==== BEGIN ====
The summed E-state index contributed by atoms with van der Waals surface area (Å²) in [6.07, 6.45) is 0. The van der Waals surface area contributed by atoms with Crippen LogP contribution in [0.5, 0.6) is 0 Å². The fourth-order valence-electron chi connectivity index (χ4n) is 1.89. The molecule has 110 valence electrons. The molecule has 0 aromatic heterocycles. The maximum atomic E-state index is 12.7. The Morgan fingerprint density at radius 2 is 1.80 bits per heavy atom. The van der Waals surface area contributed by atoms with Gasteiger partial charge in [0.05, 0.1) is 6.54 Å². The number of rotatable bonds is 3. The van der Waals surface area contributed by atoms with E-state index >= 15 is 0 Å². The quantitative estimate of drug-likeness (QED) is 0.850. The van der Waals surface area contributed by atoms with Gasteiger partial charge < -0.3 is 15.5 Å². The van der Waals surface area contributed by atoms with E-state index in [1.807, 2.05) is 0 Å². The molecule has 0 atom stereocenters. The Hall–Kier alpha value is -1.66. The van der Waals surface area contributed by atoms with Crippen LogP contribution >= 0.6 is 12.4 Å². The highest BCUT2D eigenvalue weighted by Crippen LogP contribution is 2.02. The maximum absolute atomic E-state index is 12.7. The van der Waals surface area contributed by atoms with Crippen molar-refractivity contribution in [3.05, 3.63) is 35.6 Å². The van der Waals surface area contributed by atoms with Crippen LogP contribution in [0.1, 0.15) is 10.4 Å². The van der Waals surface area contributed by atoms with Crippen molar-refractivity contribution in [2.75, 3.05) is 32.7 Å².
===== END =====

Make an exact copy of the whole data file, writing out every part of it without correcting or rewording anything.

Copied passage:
The summed E-state index contributed by atoms with van der Waals surface area (Å²) in [6.07, 6.45) is 0. The van der Waals surface area contributed by atoms with Crippen LogP contribution in [0.5, 0.6) is 0 Å². The fourth-order valence-electron chi connectivity index (χ4n) is 1.89. The molecule has 110 valence electrons. The molecule has 0 aromatic heterocycles. The maximum atomic E-state index is 12.7. The Morgan fingerprint density at radius 2 is 1.80 bits per heavy atom. The van der Waals surface area contributed by atoms with Gasteiger partial charge in [0.05, 0.1) is 6.54 Å². The number of rotatable bonds is 3. The van der Waals surface area contributed by atoms with E-state index >= 15 is 0 Å². The quantitative estimate of drug-likeness (QED) is 0.850. The van der Waals surface area contributed by atoms with Gasteiger partial charge < -0.3 is 15.5 Å². The van der Waals surface area contributed by atoms with E-state index in [1.807, 2.05) is 0 Å². The molecule has 0 atom stereocenters. The Hall–Kier alpha value is -1.66. The van der Waals surface area contributed by atoms with Crippen LogP contribution >= 0.6 is 12.4 Å². The highest BCUT2D eigenvalue weighted by Crippen LogP contribution is 2.02. The maximum absolute atomic E-state index is 12.7. The van der Waals surface area contributed by atoms with Crippen molar-refractivity contribution in [3.05, 3.63) is 35.6 Å². The van der Waals surface area contributed by atoms with Crippen LogP contribution in [0.1, 0.15) is 10.4 Å². The van der Waals surface area contributed by atoms with Crippen molar-refractivity contribution in [2.75, 3.05) is 32.7 Å².